Some of us wrote about the attempt to kill Danish free-speecher Lars Hedegaard at point blank range a few hours after it happened. But the wise old hands at The New York Times waited almost a month, until (in keeping with their famously torpid motto “All the news that’s fit to print”) they found an angle that would not discombulate the sensibilities of their delicate readers. Lo and behold:
Danish Opponent of Islam Is Attacked, and Muslims Defend His Right to Speak
Brilliant! You don’t really have to bother reading it after that, but Andrew Higgins fills the allotted space anyway:
COPENHAGEN — When a would-be assassin disguised as a postman shot at — and just missed — the head of Lars Hedegaard, an anti-Islam polemicist and former newspaper editor, this month, a cloud of suspicion immediately fell on Denmark’s Muslim minority.
Here we go! The great thing about actual violence by Muslims is that it provides an excellent opportunity to agonize about purely hypothetical violence against Muslims. Or as a droll correspondent of the great Australian wag Tim Blair put it, in a note perfect parody of coverage of the London Tube attacks:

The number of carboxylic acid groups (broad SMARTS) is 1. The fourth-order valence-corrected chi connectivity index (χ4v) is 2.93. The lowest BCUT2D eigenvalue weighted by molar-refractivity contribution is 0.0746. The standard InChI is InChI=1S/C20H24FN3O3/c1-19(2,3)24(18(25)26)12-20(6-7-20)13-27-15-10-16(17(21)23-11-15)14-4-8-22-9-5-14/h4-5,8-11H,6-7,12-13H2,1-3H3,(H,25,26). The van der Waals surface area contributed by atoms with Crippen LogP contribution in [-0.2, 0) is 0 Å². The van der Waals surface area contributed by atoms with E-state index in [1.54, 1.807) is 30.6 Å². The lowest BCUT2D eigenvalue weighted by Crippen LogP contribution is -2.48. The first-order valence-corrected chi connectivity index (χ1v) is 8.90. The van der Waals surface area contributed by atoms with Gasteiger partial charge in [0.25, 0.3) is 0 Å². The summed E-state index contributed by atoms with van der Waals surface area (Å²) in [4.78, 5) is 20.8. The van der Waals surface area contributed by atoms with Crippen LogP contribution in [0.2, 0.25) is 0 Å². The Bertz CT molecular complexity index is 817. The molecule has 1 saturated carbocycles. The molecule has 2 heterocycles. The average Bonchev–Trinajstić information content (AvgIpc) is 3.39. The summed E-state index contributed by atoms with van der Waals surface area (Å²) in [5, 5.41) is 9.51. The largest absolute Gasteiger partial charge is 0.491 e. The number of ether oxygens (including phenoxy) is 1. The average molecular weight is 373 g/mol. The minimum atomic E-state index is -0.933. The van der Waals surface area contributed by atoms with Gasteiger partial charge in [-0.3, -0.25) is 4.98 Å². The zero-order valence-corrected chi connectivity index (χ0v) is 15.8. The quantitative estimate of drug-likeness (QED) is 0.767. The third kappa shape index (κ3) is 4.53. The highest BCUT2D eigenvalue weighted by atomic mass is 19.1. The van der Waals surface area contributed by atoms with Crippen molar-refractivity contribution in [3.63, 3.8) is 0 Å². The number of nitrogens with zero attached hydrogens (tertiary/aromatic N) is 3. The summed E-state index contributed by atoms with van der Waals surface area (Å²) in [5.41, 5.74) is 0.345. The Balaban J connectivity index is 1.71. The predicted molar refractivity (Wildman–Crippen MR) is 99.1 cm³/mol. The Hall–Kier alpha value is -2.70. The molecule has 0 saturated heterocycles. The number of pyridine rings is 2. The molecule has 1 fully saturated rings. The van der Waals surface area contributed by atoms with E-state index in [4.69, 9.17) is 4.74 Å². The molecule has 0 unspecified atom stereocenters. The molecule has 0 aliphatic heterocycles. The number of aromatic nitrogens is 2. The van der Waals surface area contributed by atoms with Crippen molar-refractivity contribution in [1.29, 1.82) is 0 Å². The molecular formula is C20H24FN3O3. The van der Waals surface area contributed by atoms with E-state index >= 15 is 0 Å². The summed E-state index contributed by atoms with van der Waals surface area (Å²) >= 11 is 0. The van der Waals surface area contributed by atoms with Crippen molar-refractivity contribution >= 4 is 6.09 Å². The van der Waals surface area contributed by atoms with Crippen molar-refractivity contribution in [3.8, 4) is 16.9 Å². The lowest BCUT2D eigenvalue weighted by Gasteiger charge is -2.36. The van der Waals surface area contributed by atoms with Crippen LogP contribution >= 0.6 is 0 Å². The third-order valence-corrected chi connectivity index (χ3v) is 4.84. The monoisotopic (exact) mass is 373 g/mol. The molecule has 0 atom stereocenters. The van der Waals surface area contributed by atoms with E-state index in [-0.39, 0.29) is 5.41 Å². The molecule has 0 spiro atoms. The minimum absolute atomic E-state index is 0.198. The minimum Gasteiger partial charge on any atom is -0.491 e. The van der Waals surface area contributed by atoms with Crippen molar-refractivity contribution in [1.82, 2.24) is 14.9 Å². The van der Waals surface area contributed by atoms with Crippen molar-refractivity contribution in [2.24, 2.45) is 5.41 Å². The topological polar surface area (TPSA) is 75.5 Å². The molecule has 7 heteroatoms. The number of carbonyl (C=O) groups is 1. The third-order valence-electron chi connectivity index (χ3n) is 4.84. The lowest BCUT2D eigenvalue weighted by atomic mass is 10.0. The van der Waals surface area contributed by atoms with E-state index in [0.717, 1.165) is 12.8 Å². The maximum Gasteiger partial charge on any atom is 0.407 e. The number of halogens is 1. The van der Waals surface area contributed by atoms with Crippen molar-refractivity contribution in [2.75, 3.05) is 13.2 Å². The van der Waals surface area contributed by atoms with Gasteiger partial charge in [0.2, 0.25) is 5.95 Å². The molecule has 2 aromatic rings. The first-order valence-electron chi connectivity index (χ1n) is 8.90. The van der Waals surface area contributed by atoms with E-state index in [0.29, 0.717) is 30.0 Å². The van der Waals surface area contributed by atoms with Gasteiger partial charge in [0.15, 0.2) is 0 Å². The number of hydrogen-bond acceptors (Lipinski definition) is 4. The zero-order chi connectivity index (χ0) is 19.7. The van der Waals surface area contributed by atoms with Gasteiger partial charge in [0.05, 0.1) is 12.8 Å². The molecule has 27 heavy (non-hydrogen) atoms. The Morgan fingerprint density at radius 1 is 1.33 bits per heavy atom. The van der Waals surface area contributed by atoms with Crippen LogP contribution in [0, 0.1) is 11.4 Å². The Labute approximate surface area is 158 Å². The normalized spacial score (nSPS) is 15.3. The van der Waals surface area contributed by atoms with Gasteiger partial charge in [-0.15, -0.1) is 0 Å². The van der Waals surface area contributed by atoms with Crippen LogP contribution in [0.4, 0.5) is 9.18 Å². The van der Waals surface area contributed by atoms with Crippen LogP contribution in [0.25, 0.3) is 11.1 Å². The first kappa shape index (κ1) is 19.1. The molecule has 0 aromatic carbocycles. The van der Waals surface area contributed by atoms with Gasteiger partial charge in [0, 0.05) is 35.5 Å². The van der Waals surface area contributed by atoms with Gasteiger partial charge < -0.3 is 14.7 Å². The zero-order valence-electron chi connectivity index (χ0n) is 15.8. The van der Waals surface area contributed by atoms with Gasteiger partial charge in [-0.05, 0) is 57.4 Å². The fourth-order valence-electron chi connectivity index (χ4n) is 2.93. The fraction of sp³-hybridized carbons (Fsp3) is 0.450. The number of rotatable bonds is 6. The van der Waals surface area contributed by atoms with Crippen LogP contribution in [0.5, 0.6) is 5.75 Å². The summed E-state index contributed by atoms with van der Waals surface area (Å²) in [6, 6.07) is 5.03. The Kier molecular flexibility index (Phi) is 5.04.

British Muslims Fear Repercussions Over Tomorrow’s Train Bombing
And, eight years on, so it goes. Diana West, in a fine analysis, pierces the “cloud”, which is mostly Mr Higgins’ fog of discreet evasions. Whether or not a “cloud of suspicion” should fall on “Denmark’s Muslim minority”, it should certainly fall on The New York Times and the Danish and Swedish press, which can’t seem to resist giving the impression that it would be best “for the future of humanity if the gunman had had better aim” – and therefore, in some vague, not quite explicit sense, Mr Hedegaard is a legitimate target, and the real “victims” here are poor blameless Muslims.
What sort of “newspaper” takes a month to publish a news story? It’s certainly not because they’re covering all the other stuff going on in Scandinavia. The last time I appeared with Lars in Copenhagen, the event had to be protected by PET, the Danish Security & Intelligence Service (very stylish fellows). The other speakers included a guy whose kitchen had been firebombed, and a lady whose family restaurant had been shot up. Gosh, sometimes it’s hard to tell the difference between a “cloud of suspicion” and gunsmoke. But, either way, The New York Times can’t see a thing.